Downtown Phoenix needs more places like this to elevate the flavor palate environment in order to become a “go to” destination, Blue Hound is doing it’s part, others need to join.
If it seems like we ate a lot, we did. We were treated to the very best Blue Hound has to offer, The food was exceptional.
We tried everything on the “Snacks” menu except the cheese plate and enjoyed it all. There’s something here for every taste.
Shishito Peppers: This is a usually mild but sometimes hot small pepper, that’s blistered and served in miso & sesame seeds and seasoned with sel gris. I abso-freaking-lutely loved these things. The texture and flavor are perfection in an appetizer. The Miso is exceptional and the sel gris (salt) is the finishing balanced touch done right.
Caramel Popcorn: This was actually pretty darned amazing. The menu says “butterscotch with ancho chile” which sounded a little iffy to me, but the execution was flawless. They call this endless which means if you are like me, you could eat about 8 pounds of this stuff. Very good.
Deviled Eggs: This one is surprising. It’s “just” deviled eggs, but its garnished with brioche, smoked ham and dijon. The flavor is subtle and rich, and the eggs are so creamy it’s criminal. This is another dish you could easily eat waaaaaay too much of.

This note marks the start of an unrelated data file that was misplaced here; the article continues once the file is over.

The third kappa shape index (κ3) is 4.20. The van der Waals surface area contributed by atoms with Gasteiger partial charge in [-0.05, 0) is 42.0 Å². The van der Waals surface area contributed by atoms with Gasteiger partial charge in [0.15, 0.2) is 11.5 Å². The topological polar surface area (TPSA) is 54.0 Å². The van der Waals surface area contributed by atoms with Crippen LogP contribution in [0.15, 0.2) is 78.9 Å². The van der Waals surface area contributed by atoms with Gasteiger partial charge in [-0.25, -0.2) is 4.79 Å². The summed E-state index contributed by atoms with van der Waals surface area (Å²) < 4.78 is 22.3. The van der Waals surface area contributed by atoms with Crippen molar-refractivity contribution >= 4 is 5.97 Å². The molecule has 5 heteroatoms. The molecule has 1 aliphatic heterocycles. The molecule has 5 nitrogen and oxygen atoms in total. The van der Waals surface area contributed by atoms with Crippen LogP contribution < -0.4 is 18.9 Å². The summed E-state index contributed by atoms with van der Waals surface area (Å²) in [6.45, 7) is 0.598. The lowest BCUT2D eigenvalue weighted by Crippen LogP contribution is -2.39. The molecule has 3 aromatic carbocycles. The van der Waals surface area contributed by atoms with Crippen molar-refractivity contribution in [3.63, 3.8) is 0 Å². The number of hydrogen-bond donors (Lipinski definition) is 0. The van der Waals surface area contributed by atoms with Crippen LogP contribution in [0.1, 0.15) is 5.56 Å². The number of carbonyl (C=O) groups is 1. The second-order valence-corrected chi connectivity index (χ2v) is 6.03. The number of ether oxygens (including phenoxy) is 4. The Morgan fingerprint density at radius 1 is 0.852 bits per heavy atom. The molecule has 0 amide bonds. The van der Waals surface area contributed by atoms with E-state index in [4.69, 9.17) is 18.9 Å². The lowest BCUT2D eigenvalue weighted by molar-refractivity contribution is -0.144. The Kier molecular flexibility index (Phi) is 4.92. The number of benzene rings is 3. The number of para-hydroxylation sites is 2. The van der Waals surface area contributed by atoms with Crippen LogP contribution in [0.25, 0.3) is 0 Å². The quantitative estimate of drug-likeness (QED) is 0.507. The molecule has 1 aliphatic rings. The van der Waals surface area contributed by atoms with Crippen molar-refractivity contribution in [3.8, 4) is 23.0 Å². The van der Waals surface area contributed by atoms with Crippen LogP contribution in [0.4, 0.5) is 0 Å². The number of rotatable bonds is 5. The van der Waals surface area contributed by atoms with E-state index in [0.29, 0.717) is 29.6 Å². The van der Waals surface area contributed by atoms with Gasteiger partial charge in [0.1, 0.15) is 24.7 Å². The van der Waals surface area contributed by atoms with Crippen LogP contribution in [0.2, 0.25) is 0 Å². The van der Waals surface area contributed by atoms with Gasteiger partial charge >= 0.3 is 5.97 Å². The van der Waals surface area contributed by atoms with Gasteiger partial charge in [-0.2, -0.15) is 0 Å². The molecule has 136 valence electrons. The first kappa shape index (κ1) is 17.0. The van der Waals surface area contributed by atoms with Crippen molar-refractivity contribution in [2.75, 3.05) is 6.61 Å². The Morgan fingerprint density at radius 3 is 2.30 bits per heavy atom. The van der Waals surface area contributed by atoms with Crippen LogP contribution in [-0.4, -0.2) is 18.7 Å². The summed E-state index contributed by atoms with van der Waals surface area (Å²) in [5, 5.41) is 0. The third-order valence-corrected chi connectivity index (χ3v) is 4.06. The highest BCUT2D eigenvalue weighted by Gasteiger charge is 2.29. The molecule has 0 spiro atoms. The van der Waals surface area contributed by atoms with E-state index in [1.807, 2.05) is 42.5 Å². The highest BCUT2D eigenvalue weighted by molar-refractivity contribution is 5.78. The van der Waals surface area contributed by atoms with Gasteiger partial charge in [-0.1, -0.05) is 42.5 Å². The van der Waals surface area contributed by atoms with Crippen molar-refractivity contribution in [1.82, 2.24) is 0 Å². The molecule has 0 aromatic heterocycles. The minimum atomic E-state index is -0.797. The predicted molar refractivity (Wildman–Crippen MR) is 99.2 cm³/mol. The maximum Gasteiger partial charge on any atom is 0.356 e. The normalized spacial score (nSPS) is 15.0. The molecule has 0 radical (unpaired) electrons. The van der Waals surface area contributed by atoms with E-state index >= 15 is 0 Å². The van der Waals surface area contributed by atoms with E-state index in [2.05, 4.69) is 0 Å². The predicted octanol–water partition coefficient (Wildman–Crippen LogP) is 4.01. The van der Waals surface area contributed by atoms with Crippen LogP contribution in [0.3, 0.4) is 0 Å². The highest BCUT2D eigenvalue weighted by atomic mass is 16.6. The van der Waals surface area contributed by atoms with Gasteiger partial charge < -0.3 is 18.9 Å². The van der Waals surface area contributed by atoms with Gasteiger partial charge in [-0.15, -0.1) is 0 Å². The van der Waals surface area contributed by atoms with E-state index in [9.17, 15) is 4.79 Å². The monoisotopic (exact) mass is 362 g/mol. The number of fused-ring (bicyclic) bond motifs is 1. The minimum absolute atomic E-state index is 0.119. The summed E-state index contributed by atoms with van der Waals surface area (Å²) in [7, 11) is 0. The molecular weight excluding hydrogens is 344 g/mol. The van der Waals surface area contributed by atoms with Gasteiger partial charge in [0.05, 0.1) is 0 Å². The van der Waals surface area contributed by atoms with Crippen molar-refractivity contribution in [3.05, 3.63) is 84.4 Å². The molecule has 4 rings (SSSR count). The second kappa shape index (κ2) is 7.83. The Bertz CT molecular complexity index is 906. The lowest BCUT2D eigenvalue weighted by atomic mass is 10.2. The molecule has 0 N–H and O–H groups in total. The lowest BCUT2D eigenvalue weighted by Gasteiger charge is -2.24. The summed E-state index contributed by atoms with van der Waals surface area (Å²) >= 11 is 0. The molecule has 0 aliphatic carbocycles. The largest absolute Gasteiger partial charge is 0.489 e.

Tater Tots: Chef Stephen nails it on this little dish. The texture of the tots is fabulous, and the upfront initial flavor of potato and chive is oh so nice, lets not forget bacon too. These are tater tots for grown ups. You can use the dipping sauce that is served on the side but theses little babies don’t need anything added. They are dangerous mouth popping snacks.
Potato Fries: French fries are one of those ubiquitous dishes that can be really boring. Not here. These are sliced in wedges, steak fry size, and perfectly fried and seasoned. The outside was crispy and the inside soft and creamy. Seasoned with aromatic rosemary and a very nice parmegiano-reggiano cheese, and served with a not-too-spicy aioli, its just another unique twist on what’s normally an oh-so-common food.
Cheddar Scallion Biscuits: Oh My Gosh. Just try ‘em. Trust me.
All we had on the “Farm & Garden” section of the menu was the Roasted Cauliflower, but in typical Chef Jones fashion, he puts a unique twist on it with pistachios, capers and currants. However, everything else on that section of the menu looks absolutely fabulous and we are eager to try it all.